At the end of the meeting with the victims, Cardinal O'Malley gave the pope a book listing the first names of the approximately 1,000 victims of sexual abuse in the archdiocese within the last several decades, Father Lombardi said, so the pope could remember them in his prayers.

The pope has spoken three times about clerical sexual abuse since he left Rome April 15 for his six-day visit to the United States, expressing the sense of shame he and other church leaders feel about what he called a "tragic situation."

On each occasion, he made a point to encourage church leaders and all Catholics to help those harmed by the abuse.

Some groups criticized the pope for not visiting Boston on this trip and for not scheduling an encounter with victims. Vatican officials had not ruled out such a meeting, but indicated that if it occurred it would be very private.

Barbara Blaine, president of the Survivors' Network of those Abused by Priests, praised the victims for having "the courage to come forward and speak up" but said she did not think the meeting "will change anything."

"Kids need actions," such as punishment for those "supervisors and bishops who have enabled and covered up for predators," she told Catholic News Service.

Another positive step that Pope Benedict could take "with one stroke of the pen," Blaine said, would be to mandate that any priest who flees a country where he had been accused of sexual abuse be immediately returned to that country to face the consequences of his actions.

She also said it was "extremely disappointing" that the victims were accompanied by Cardinal O'Malley, recently named by SNAP as one of the "worst U.S. cardinals" in terms of his response to clergy sex abuse.

"That was probably not the best decision," Blaine said. "He hasn't even put into place the basics to help children protect themselves" from predators.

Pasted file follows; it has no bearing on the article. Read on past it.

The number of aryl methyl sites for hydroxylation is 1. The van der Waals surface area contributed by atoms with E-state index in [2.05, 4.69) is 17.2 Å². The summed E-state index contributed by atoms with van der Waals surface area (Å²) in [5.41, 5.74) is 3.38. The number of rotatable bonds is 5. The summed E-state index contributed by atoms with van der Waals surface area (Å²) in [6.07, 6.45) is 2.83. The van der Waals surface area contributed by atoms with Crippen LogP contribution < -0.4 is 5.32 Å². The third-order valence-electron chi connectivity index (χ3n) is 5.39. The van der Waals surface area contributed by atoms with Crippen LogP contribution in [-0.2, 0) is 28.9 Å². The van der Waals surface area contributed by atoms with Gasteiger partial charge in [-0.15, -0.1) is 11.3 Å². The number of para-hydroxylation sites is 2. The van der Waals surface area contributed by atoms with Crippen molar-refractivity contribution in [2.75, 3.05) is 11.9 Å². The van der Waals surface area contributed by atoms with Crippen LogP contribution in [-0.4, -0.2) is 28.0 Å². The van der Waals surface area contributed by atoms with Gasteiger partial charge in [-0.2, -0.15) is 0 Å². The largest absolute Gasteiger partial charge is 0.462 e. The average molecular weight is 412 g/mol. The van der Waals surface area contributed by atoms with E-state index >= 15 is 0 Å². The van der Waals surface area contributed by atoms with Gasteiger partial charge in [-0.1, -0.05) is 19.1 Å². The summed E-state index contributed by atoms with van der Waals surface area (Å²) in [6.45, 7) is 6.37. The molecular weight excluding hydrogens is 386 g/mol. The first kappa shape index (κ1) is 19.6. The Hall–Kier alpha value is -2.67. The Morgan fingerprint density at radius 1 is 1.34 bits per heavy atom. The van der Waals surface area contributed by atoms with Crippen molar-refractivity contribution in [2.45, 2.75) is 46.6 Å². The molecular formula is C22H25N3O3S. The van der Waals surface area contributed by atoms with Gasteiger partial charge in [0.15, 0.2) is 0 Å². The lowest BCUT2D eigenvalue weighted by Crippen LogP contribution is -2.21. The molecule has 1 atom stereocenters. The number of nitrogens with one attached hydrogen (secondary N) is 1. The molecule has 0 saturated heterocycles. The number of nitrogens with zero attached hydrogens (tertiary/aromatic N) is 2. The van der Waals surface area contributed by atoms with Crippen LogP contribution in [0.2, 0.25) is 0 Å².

According to SNAP, one in five children in the Archdiocese of Boston has not received the safe environment training mandated by the "Charter for the Protection of Children and Young People," approved by the U.S. bishops at their Dallas meeting in June 2002.

On the plane taking him to the United States April 15, Pope Benedict told reporters: "If I read the histories of these victims, it's difficult for me to understand how it was possible that priests betrayed in this way their mission to give healing, to give the love of God to these children."

Addressing the U.S. bishops April 16, he said sexual abuse was one of the "countersigns to the Gospel of life" and lauded their efforts to ensure these acts will not happen again.

At a Mass in Nationals Park April 17, he said that "no words of mine could describe the pain and harm inflicted by such abuse. It is important that those who have suffered be given loving pastoral attention."

The pope lauded the efforts to deal "honestly and fairly with this tragic situation and to ensure that children -- whom Our Lord loves so deeply and who are our greatest treasure -- can grow up in a safe environment."

"I encourage each of you to do what you can to foster healing and reconciliation and to assist those who have been hurt. Also, I ask you to love your priests, and to affirm them in the excellent work that they do," he said.

- - -

Contributing to this story were Nancy O'Brien and Mark Pattison.

END